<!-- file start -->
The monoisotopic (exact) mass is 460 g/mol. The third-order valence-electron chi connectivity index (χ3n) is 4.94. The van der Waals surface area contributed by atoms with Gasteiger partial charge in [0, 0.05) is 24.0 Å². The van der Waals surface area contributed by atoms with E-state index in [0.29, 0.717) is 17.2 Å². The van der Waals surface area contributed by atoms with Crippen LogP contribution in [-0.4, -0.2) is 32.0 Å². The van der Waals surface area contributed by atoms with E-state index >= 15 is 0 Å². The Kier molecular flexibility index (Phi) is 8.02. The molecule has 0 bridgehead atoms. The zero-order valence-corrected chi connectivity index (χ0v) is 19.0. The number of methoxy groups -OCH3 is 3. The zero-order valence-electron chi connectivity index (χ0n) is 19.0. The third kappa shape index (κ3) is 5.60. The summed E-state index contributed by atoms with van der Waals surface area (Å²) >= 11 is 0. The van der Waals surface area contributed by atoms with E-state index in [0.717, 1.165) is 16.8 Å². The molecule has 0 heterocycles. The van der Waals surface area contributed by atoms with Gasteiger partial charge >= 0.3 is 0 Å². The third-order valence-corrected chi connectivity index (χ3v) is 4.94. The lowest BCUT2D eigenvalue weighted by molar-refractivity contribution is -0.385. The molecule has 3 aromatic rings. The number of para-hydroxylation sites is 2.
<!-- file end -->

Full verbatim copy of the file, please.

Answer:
The monoisotopic (exact) mass is 460 g/mol. The third-order valence-electron chi connectivity index (χ3n) is 4.94. The van der Waals surface area contributed by atoms with Gasteiger partial charge in [0, 0.05) is 24.0 Å². The van der Waals surface area contributed by atoms with E-state index in [0.29, 0.717) is 17.2 Å². The van der Waals surface area contributed by atoms with Crippen LogP contribution in [-0.4, -0.2) is 32.0 Å². The van der Waals surface area contributed by atoms with E-state index >= 15 is 0 Å². The Kier molecular flexibility index (Phi) is 8.02. The molecule has 0 bridgehead atoms. The zero-order valence-corrected chi connectivity index (χ0v) is 19.0. The number of methoxy groups -OCH3 is 3. The zero-order valence-electron chi connectivity index (χ0n) is 19.0. The third kappa shape index (κ3) is 5.60. The summed E-state index contributed by atoms with van der Waals surface area (Å²) >= 11 is 0. The van der Waals surface area contributed by atoms with E-state index in [0.717, 1.165) is 16.8 Å². The molecule has 0 heterocycles. The van der Waals surface area contributed by atoms with Gasteiger partial charge >= 0.3 is 0 Å². The third-order valence-corrected chi connectivity index (χ3v) is 4.94. The lowest BCUT2D eigenvalue weighted by molar-refractivity contribution is -0.385. The molecule has 3 aromatic rings. The number of para-hydroxylation sites is 2.